The last time this many members of the music world elite gathered together under one roof to promote a common cause (separate to stroking their award show egos) was probably back in the mid-eighties for Live Aid.

However, on Monday in New York, they rallied together not to help the starving masses, but rather, to line their own pockets yet further, as the who’s who in music announced the launch of TidalForAll—the first artist-owned streaming service for music and video.

How so many egos managed to share the same stage at the same time, without at least one or two major meltdowns, is kind of mind boggling, but, manage they did, with Madonna, Beyonce, Jay-Z, Rihanna, Arcade Fire, Jack White, Kanye West, Daft Punk, Deadmau5, Nicki Minaj, Alicia Keys, and Usher all rubbing shoulders together in the name of “unity.”

Keys gave an impassioned speech, saying the artists hope Tidal will “forever change the course of music history” and ensure they all earn yet a shit ton more money because they’re all not rich enough already the future of the industry.

Calling the event “a graduation” Keys went on to proclaim, “So we come together before you on this day, March 30th, 2015, with one voice in unity in the hopes that today will be another one of those moments in time, a moment that will forever change the course of music history.

“For today we announce the launch of Tidal, the first ever artist-owned, global music and entertainment platform.”

“Our mission goes beyond commerce, it goes beyond technology,” Keys waxed lyrical—because, yes, of COURSE it’s not about money. “Our intent is to preserve music's importance in our lives. Music is the language of love, of laughter, of heartbreak, of mystery. It's the world's true, true, without question, universal language.”

“Think about how many times music has personally picked you up and reminded you that you can do it again,” she continued. “Music speaks to all of us. Music brings us together, it connects us all. Music is so powerful—that is what Tidal will be. A place for connection between artists and fans. The place to discover the music that will become the soundtrack for the rest of our lives.”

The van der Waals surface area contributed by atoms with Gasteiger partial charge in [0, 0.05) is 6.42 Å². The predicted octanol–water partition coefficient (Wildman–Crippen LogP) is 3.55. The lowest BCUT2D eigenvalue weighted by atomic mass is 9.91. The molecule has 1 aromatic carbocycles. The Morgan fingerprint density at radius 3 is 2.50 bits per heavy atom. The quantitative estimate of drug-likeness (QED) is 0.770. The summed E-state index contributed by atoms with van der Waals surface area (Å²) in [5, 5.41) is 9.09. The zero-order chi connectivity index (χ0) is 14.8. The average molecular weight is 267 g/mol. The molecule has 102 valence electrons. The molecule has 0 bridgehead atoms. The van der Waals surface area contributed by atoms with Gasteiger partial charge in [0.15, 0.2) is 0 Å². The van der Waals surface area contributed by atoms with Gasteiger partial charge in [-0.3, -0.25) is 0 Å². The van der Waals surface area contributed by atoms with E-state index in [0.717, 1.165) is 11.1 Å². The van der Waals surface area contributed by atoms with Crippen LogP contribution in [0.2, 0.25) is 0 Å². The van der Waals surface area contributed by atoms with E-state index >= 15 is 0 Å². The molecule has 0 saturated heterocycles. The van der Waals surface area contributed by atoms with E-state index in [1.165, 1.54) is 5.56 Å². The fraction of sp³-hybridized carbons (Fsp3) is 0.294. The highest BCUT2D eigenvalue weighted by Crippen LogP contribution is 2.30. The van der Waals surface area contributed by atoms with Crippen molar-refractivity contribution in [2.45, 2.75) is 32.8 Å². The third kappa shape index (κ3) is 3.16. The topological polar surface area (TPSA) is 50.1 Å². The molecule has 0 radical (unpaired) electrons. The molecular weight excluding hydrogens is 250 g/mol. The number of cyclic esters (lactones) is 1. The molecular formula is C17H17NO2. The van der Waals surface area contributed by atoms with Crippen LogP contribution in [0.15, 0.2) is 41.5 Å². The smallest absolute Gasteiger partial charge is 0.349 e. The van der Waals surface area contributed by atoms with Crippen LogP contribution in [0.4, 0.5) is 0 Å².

When it comes to Tidal’s artist compensation structure, details have been kept vague—however, one thing has been made clear—unlike current streaming service rivals, Spotify, Pandora, Google Play, YouTube, and Apple's soon-to-be revamped music service involving Beats Music, the service will not offer a free tier.

Instead, Tidal will be offered at two separate price points to U.S. subscribers—at $9.95 for standard sound quality, and $19.99 for “lossless high fidelity sound quality.”

According to reports, Tidal will offer artists double the amount of money they stand to earn from the current slew of streaming services by cutting out the middle man, ensuring maximum bank.

Tidal was the brainchild of Jay-Z, who, earlier this year, snapped up the Swedish music streaming tech giant, Aspiro, for $56 million.

According to Showbiz411, just prior to buying Aspiro, Jay-Z gathered his A-list musician pals for a summit at LA’s The Fig House.

During the great meeting of the music industry minds, Jay-Z—whose net worth is estimated to be around $520 million—reportedly rallied his creative comrades to join arms together and form Tidal after a spirited discussion about videos, artists rights, and how music has been diminished by crass commercialism.

Without even a hint of irony one imagines.